Kyiv, 28 May 2019 - On Menstrual Hygiene Day, UNICEF announced the launch of an educational campaign aimed at teaching adolescents the basics of menstrual hygiene and promoting understanding and healthy attitudes about this topic. Popular singer Michelle Andrade is the face of the campaign and is acting as a Friend of UNICEF for its implementation.
“Menstruation should not prevent girls from going to school, exercising their rights and fulfilling their potential. Without the correct information, girls often do not know how to maintain hygiene and behave during their periods in a way that is safe for their health, and they can be teased and bullied by their peers. However, boys also lack knowledge about menstruation. We are launching the Menstrual Hygiene Day campaign to change this. And we are happy that the Day is being supported by young opinion leaders for boys and girls in Ukraine,” says Lotta Sylwander, UNICEF Representative in Ukraine.
According to a survey by U-report – a research project of UNICEF – almost every second girl does not know what she can and cannot do during menstruation. One in two girls have been ridiculed or teased because of their periods and 15 per cent were mocked for blood stains on their clothes. This is because the topic is stigmatized and not discussed openly. For instance, less than a third of boys say that they were told details about menstruations in girls. At the same time, 91 per cent girls and 74 per cent of boys think that they should receive more information about menstruation.
“I believe that all girls remember those feelings from the time they were at school – worrying that somebody would guess or notice that you are having your period, especially in the changing room or when you get up from a chair after a class. But it’s just menstruation – all girls and women on the planet do it, it is natural and gives us an opportunity to give life. I want Ukrainian girls to have no doubt that it is part of their nature, feel confident and know how to take care of their health,” commented Michelle Andrade.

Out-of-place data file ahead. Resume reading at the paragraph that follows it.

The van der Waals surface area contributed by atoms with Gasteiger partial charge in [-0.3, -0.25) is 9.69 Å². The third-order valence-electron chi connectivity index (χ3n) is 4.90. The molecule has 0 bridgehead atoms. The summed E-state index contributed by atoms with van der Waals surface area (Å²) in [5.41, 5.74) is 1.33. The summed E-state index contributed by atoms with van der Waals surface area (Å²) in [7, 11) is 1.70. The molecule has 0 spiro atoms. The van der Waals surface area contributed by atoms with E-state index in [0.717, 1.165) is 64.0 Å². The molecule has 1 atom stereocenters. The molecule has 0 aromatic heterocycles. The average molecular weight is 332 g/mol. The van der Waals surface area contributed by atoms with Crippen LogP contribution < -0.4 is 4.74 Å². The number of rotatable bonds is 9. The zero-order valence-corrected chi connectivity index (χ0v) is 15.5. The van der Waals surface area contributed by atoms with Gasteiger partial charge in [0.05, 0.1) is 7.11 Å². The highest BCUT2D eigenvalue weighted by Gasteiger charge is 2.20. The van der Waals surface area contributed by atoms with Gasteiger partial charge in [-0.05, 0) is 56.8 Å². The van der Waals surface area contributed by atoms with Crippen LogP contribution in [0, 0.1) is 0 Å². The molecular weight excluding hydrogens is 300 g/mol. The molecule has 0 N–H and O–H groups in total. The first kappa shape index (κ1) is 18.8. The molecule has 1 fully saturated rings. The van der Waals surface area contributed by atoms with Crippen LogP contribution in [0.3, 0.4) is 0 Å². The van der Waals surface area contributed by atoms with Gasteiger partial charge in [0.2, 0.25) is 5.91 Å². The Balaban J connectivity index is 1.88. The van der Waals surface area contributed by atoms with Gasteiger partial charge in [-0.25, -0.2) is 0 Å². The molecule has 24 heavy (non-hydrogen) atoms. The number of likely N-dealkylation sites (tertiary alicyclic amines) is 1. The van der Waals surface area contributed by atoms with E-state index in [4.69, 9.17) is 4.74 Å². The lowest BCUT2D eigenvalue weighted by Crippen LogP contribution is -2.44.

Lack of information and awareness about menstruation is dangerous for girls. Many of them risk their health and future because of misinformation and harmful practices. The goal of the Menstrual Hygiene Day is to disseminate knowledge and smart attitudes about menstrual hygiene and this natural aspect of women’s health. This year’s Menstrual Hygiene Day all over the world has the slogan “It’s time for action!” and it is dedicated to raising awareness and providing information to girls and boys to enable better understanding of menstruation and girls’ health.
“On average, girls and women spend 3,000 days of their lives, and about half of the schools in developing countries lack adequate toilets for students and teachers to manage their periods [i]. Also, girls often do not have access to the right sort of materials to manage their periods, which makes them use cloth or other materials to manage their periods that may lead to infection,” Lotta Sylwander says.
UNICEF works in over 50 countries to improve access to the right facilities, materials and information to improve menstrual hygiene. This includes: providing toilets, supplies, developing research, and providing Dignity Kits to girls and women in humanitarian emergencies.
UNICEF promotes the rights and wellbeing of every child, in everything we do. Together with our partners, we work in 190 countries and territories to translate that commitment into practical action, focusing special effort on reaching the most vulnerable and excluded children, to the benefit of all children, everywhere.
For more information about UNICEF and its work for children, visit www.unicef.org.